Travellers landing at Scottish airports to quarantine for 10 days from Monday

Craig Paton and Katrine Bussey, PA Scotland Political Staff
·3-min read

All travellers landing at Scotland’s airports will be forced to quarantine for 10 days at their own cost, the Transport Secretary has said.

Michael Matheson told MSPs that six hotels have been block-booked in Aberdeen, Edinburgh and Glasgow, with up to 1,300 rooms available.

The Transport Secretary said the cost to an individual traveller would be £1,750, with an additional supplement for each other passenger if they are not travelling alone, and costs will cover the accommodation as well as two Covid-19 tests during the 10-day period.

The Scottish Government has previously said it would go further than UK Government proposals, announced in Westminster by UK Health Secretary Matt Hancock on Tuesday, which would only see travellers from “red list” countries required to quarantine.

Matt Hancock in the Commons
The UK Health Secretary announced the UK Government’s position on Tuesday (House of Commons/PA)

“We need a comprehensive approach to restricting international travel,” he told MSPs in Holyrood on Tuesday.

“Unfortunately at the current moment, the UK Government continues to rely on a targeted, reactive approach.”

Mr Matheson told MSPs this “reactive” approach taken by the UK on international travel was “no longer sufficient to provide the protection necessary”.

Given the lack of investigation being done globally into new strains of the virus, Mr Matheson said it is “very hard to say with confidence where the high-risk countries are”.

“That’s why the Scottish Government wants a comprehensive approach to managed isolation,” he said.

The Scottish Government has agreed to join with the other nations of the UK to take the same approach in procuring the necessary hotels and transportation for the scheme.

Mr Matheson said: “Our aim on international travel has always been to work on a four-nations basis where possible.

“We’re engaged with the UK and Welsh Governments as well as the Northern Ireland Executive to agree a joint approach to contracting the transport and accommodation services required for managed isolation.”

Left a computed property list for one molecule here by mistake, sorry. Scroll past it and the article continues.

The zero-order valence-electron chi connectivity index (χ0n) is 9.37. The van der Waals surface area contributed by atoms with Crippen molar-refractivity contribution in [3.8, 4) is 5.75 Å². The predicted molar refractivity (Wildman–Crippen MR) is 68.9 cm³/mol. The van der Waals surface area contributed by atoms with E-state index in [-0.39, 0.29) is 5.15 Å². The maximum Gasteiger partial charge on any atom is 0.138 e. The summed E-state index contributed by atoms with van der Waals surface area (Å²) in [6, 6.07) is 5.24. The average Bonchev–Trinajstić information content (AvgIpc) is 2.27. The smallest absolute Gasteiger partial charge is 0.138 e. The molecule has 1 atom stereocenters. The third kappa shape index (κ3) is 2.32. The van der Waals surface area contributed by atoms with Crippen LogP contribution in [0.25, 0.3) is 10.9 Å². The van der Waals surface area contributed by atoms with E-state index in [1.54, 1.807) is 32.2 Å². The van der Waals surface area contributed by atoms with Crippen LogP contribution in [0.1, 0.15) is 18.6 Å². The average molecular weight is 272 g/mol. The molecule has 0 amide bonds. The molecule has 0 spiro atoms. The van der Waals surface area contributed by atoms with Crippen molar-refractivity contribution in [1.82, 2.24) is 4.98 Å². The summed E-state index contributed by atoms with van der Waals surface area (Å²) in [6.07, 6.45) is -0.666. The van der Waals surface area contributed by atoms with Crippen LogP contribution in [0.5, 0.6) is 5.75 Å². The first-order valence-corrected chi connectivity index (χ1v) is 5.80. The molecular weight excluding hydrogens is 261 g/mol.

He added: “This will have flexibility to respond to the different policy directions we are taking and ensure all arrivals are required to enter quarantine here in Scotland.”

The differences between the systems between the UK and Scottish Governments means travellers could arrive south of the border before travelling to Scotland, if the country they travelled from is not on the red list.

According to the Transport Secretary, around 130 people from the red list travelled to England and made their way north of the border last week.

“We continue to press the UK Government to adopt what we believe is a more comprehensive approach and require all arrivals to go into quarantine hotels,” Mr Matheson said.

“We’ve asked the UK Government to work with us to identify international travellers not caught by this approach so that arrangements can be made for them to isolate in a quarantine hotel in line with the policy in Scotland.

A “range of offences and penalties” are being devised by the Scottish Government, Border Force and Police Scotland for those who flout the new rules.

Along with the new quarantine systems, the Scottish Government has also sought to clamp down on overseas training camps for elite sports.

Now, only athletes and coaches preparing for the Olympics or Paralympics will be able to train overseas.

The decision comes after Celtic were criticised for head off to a training camp in Dubai, with First Minister Nicola Sturgeon questioning whether the trip was “really essential”.